Thursday, May 17, 2018

European Identity Conference 2018 - Wednesday

Jet lag and other issues caught up with me the next day (Tuesday) and I didn't attend any sessions :(

One thing I love is that most presentations including keynotes are only 20 min long so even when we get a terrible one -- we know it will be over soon. But most of the sessions were good and some were great!

My first Wednesday session was listening to Sebastian Goodrick of SUVA and Dr. Jacek Jonczy discussing how agile methodologies did and didn't work well with replacing their existing Identity Management system with another one. Hire an agile coach! Recognize that replacing an existing system is often big bang and so you won't really be pushing out to production, but you can still do sprints.

Martin Kuppinger covered whether it is best to buy best of breed or a suite. The answer -- it depends! But Martin laid out a good model to help us evaluate the suites.

Matthias Reinwarth covered Privilege Management and Access Governance and how they can work together. Although one snag I see is that for access governance you need to have mature policies about who can access what and many organizations are still in adolescence or infancy. Still, it was really interesting to remember that integrating them is a good idea so that when people no longer need to be privileged we remove their privilege.

My favorite of the day was by Joseph Carson who talked about how a light bulb almost allowed pirates to ruin Christmas, in his talk "The Anatomy of a Privileged Account Hack."

Then we had a 20 min panel on How to Establish governance. Some interesting tidbits. Matthias determined that 20 min panels are hard to run but I don't mind it because it forces the panel to be prepared with two or three prepared responses to questions.

After the break, we returned with three sessions on lessons learned, starting with mine on Top Lessons from Disasters in Identity Management. Martin Kuppinger introduced me and wanted to know why I ended up doing the Top 13 lessons instead of Top 10 like I proposed. I told him that 13 is luckier than 10. The reality of it was just based on my stories. As I told my war stories I got some good laughs and lots of great comments. After, three people including Martin shared their stories. Another attendee even emailed me his story.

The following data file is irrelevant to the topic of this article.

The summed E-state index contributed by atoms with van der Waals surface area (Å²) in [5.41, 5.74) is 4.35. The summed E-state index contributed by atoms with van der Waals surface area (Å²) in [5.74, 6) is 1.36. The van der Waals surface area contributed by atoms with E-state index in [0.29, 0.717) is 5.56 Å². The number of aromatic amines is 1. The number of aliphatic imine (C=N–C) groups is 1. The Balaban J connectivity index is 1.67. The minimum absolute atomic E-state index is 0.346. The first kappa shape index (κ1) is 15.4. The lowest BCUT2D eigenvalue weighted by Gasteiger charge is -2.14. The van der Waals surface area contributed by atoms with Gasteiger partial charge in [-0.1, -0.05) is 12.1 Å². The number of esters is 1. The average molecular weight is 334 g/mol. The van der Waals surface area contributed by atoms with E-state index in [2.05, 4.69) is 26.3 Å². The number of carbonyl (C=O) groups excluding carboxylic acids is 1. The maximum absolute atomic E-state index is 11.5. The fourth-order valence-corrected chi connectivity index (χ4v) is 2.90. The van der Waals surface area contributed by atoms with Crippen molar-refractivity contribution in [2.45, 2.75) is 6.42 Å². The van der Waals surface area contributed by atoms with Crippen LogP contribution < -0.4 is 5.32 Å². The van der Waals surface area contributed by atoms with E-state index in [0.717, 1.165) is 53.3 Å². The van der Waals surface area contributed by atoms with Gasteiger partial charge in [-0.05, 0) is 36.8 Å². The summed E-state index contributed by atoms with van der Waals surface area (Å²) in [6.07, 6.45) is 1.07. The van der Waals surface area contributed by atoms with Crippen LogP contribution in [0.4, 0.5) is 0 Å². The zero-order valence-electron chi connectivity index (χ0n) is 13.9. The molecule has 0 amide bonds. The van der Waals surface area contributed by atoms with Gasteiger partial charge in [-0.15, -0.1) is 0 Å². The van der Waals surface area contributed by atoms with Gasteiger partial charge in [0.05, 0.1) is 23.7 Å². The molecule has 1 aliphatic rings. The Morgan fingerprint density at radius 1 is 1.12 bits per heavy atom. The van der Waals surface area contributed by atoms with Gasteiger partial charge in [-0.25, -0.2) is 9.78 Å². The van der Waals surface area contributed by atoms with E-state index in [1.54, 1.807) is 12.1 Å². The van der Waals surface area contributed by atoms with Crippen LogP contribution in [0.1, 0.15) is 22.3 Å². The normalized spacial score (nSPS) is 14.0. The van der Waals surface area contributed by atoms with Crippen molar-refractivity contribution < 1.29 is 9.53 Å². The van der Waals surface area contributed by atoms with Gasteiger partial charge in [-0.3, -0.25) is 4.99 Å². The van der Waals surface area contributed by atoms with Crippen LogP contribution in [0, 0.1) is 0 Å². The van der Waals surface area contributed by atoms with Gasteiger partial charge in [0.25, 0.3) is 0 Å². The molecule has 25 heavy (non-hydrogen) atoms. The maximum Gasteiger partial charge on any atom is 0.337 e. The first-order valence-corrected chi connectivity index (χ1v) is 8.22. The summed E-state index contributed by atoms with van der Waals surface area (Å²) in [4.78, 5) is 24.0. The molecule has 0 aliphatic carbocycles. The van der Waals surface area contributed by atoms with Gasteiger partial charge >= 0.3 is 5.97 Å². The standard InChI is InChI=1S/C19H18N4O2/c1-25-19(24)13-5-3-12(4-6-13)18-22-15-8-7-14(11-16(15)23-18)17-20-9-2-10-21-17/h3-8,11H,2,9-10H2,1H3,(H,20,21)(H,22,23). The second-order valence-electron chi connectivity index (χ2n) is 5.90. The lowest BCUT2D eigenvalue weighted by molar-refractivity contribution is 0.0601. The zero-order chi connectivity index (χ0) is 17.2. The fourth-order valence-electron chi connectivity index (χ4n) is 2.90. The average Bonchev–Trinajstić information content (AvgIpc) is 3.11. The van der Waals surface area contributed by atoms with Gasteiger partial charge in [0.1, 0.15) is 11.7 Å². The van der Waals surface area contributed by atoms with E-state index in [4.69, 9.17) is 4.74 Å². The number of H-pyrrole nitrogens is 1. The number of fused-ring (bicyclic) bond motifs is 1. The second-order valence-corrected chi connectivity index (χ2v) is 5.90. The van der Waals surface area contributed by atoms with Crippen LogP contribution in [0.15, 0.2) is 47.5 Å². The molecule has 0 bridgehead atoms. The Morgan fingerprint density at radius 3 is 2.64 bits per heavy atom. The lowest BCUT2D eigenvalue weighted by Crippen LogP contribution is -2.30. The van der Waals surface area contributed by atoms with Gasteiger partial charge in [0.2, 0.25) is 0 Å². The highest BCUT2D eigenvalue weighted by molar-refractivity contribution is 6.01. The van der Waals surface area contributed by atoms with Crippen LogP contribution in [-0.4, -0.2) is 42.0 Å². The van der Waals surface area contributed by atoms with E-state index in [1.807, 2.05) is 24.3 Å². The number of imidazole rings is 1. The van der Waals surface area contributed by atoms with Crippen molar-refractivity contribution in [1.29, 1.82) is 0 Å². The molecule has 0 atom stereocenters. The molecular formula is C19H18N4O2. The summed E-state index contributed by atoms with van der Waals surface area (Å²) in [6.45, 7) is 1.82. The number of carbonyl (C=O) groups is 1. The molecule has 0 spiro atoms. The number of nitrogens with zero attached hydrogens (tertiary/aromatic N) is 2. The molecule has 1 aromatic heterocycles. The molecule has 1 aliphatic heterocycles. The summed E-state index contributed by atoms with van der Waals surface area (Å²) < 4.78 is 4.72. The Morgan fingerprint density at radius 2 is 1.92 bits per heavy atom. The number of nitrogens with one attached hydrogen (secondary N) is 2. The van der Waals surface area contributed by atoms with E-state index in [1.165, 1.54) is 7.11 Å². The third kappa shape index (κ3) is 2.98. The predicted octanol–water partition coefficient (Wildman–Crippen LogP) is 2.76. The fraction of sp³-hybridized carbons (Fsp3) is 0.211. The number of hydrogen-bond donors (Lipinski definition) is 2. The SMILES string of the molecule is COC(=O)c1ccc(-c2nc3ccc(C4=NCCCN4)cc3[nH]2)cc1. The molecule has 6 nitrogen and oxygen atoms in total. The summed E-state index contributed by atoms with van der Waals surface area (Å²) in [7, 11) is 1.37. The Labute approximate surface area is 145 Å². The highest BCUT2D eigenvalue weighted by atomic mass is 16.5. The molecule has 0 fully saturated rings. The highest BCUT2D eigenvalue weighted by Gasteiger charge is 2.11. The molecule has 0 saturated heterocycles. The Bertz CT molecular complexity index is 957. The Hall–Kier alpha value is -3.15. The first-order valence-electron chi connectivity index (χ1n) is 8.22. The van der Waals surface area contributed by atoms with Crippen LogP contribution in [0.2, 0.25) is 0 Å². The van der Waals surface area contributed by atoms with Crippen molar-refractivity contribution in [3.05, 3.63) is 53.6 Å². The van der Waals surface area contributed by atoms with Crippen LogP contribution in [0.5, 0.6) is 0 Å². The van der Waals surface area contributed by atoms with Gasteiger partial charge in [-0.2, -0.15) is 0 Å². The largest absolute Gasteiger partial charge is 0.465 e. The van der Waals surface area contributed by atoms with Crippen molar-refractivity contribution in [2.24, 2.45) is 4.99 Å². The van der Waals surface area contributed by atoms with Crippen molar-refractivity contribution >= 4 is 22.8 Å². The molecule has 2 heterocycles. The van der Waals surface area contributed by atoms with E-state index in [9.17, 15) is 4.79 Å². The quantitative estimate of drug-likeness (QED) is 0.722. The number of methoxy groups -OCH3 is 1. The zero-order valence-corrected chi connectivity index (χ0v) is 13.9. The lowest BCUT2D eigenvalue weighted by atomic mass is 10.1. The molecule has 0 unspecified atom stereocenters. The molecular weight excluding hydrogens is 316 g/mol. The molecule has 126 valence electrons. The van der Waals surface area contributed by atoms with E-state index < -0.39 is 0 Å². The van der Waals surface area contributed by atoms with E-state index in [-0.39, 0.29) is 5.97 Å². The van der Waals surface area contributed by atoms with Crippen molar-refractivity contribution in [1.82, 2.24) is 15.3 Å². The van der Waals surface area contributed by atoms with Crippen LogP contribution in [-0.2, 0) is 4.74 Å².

Following my presentation, Nishant opened our eyes to the importance of user experience. Finally, Andrea revealed something that in hindsight should be obvious that Separation of duties needs to be applied based on the effective permissions rather than roles. Because it is too easy for us to later modify roles in ways that could violate SOD but if our SOD check is merely to ensure that someone isn't in the two roles.

Then we had the evening Keynotes. Of the three, Ian Glazer's merits mentioning. It was very insightful as he presented how to evaluate our skills on competence and reputation. I really enjoyed it.

European Identity Conference 2018 -- Overview and Mon Night

I have spent this week in Munich Germany, where it has been mostly cloudy, lots of rain, and a little thunder.

I have seen a number of familiar faces to those who attended Directory Experts conference: Pamela Dingle, Alex Simons, Alex Weinert, Jackson Shaw, Jonathan Sander, Kim Cameron, and others. Also a lot of faces familiar to those who have attended Cloud Identity Summits: Andrew Hindle, Colin Wallis, Steve Hutchinson, Eve Maler, and Ian Glazer and fellow Microsoft MVP: Naohiro Fujie.

I have also seen a lot of new faces like the people from Kuppinger Cole, starting with Martin Kuppinger, but also Matthias Reinwarth, John Tolbert, and others.

The conference kicked off with a Blockchain slam. Not slamming Blockchain per se, although most examples of Identity and Blockchain are still full of potential and not a lot of practice. Most blockchain based identity proposals have blockchain way off to the side. With most of the proposals, I don't see how blockchain actually contributes value. One presentation showed how their proof of concept system would use blockchain for quick auditing to ensure that their logs have not been tampered with. One presentation got me thinking about potential uses for blockchain. Well, it solves the double pay problem really well without a central authority, so what about Napster, peer to peer sharing? We could use blockchain to ensure that I loan my music copies to one and only one user at a time.

Saturday, May 5, 2018

MIM Join and spaces

Working on a customer's lab and look what I found. They had created (through some other process) two user accounts for the same user, and the samAccountName was nearly identical, just a space, ascii 32, appended to the end of one of the samAccountNames differentiates the two. Apparently, AD allows this.

The account with the space was projected into the Metaverse, and then later in the sync the account without the space attempted to join, and it matched. The join failed because of the ambiguous import flow error. But samAccountName "myuser1" matched samAccountName "myuser1 " already in the metaverse.

Turns out this is a feature of SQL. Not just SQL Sever but the ANSI SQL spec created in 1992 ANSI/ISO SQL-92 specification (Section 8.2, , General rules #3).

Wow! So be aware that everywhere in SQL that we do a string comparison and one side has a trailing space or more it will show up as equal. So the consequence of this to MIM users is that when joining it will treat two strings one of which has trailing spaces as equal and try to join them.

Moral of the story: don't rely on trailing spaces to be the differentiator anywhere in any kind of data.